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Back to the Future? Generation X and Occupy Wall Street

We started out with Nixon. Could Occupy Wall Street lead us to a new society?

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Truthfully, you need us. Smaller than other generations, we are still 50 million souls. We are well-educated, technically adept and ethnically diverse, more so than those who came before us. And we are hungry, so hungry for a better world.

We need you, too. We've seen that look in the eyes of the '60s children when they told us stories of joining protests in their youth. The era-envy we felt! We wanted to taste possibility so badly that tens of thousands of us flocked to Prague in the '90s after the Velvet Revolution, just to see what history-in-the-making looked like. We saw the poet-president guiding a new society and wistfully thought, "Why can't this happen at home?"

The first time I went down to Liberty Plaza, I didn't trust what I was seeing. "Just another wasted effort," I thought. But I came back, and in the first general assembly that I joined (and admittedly made it only halfway through), my eyes began to tear as I listen to the amplified voices of the people's mic. When I shouted along, I was a part of this. Other generations may not easily understand just how difficult that is for Gen X -- feeling part of something. A long-jaded heart opens up slowly and painfully.

But that's what you've done. You've taken us somewhere we have never traveled.

Let's do this thing together. It's not like Gen-Xers don't have a lot to be pissed off about. In fact, we excel in being pissed off. The years of our birth marked the beginning of so many declines in American life, real wages, worker's rights, manufacturing, etc. We are sick of downgrading the future. We don't have pensions; they're chipping away at our Social Security; our houses (if we have them) are underwater; our healthcare sucks; and the last time we worked a 40-hour week was  --  never. Frankly, we never lost the fear that we'd end up flipping burgers like the slackers they told us we were. In fact, in a world of chronically high unemployment, we often fear we won't be able to do even that.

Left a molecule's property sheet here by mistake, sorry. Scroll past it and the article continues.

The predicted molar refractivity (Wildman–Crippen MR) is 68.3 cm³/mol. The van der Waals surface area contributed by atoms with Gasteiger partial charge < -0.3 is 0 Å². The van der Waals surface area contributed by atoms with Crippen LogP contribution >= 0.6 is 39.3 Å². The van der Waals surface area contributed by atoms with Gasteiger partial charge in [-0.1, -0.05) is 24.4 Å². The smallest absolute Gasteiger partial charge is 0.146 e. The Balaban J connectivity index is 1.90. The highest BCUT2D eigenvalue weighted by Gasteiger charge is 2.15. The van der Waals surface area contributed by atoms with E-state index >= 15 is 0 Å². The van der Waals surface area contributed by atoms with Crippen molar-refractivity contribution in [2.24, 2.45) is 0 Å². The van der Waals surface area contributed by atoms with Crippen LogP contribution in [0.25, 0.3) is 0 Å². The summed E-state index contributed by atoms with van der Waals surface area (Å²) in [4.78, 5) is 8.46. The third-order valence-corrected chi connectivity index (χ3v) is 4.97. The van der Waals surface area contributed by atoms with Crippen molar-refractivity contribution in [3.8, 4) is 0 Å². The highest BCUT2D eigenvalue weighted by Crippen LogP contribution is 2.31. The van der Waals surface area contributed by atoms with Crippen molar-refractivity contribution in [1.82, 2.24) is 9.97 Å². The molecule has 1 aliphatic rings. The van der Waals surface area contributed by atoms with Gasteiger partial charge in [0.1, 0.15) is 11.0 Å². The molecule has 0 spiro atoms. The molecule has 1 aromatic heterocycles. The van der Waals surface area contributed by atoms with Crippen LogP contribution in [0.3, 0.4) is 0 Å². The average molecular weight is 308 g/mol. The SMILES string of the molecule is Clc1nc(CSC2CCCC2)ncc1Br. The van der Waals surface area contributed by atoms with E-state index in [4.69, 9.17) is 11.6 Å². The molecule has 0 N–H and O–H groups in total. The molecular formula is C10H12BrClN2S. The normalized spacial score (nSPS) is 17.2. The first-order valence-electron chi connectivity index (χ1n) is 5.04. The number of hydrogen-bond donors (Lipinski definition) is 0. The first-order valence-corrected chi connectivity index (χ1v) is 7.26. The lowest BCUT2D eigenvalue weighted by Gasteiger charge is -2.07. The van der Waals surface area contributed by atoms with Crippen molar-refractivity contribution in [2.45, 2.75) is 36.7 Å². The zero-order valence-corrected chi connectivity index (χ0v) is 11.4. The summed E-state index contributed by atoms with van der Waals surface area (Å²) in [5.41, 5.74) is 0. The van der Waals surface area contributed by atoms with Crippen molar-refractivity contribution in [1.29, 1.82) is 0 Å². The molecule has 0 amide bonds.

You, with your fresh thoughts, can you teach us to close our in-boxes and march with you? To get off the treadmill of endless work and consumption, to slow down and keep pace with you? To stand firm in the face of violent assaults and propaganda and a global financial monster bent on strangling us?

Yes, let's do this thing together. Let's link arms with every generation to oppose the demonic force of unfettered capitalism, a system of such appalling evil that it must deny basic human values in order to justify itself. Let's get the Baby Boomers who remember how to organize. And let's call in the children of the Depression who know how to fight labor battles. Let's talk to the college students who are trembling right now to inherit a world that has been so desperately screwed up. Let's bring in the trade unions and the churches and the community groups and the university professors and even the Silicon Valley guys who think that a high-speed connection beats a human connection.

Let's grow this thing together, no matter what happens. Let's learn from one another and prove that the 99 percent will not be silenced. Maybe we can figure out how to divide the 1 percent. Or conjure strategies the established media won't expect. Or make sure the politicians choke on every lie they tell us. Or just continue to talk and think about what kind of society we actually want to live in.

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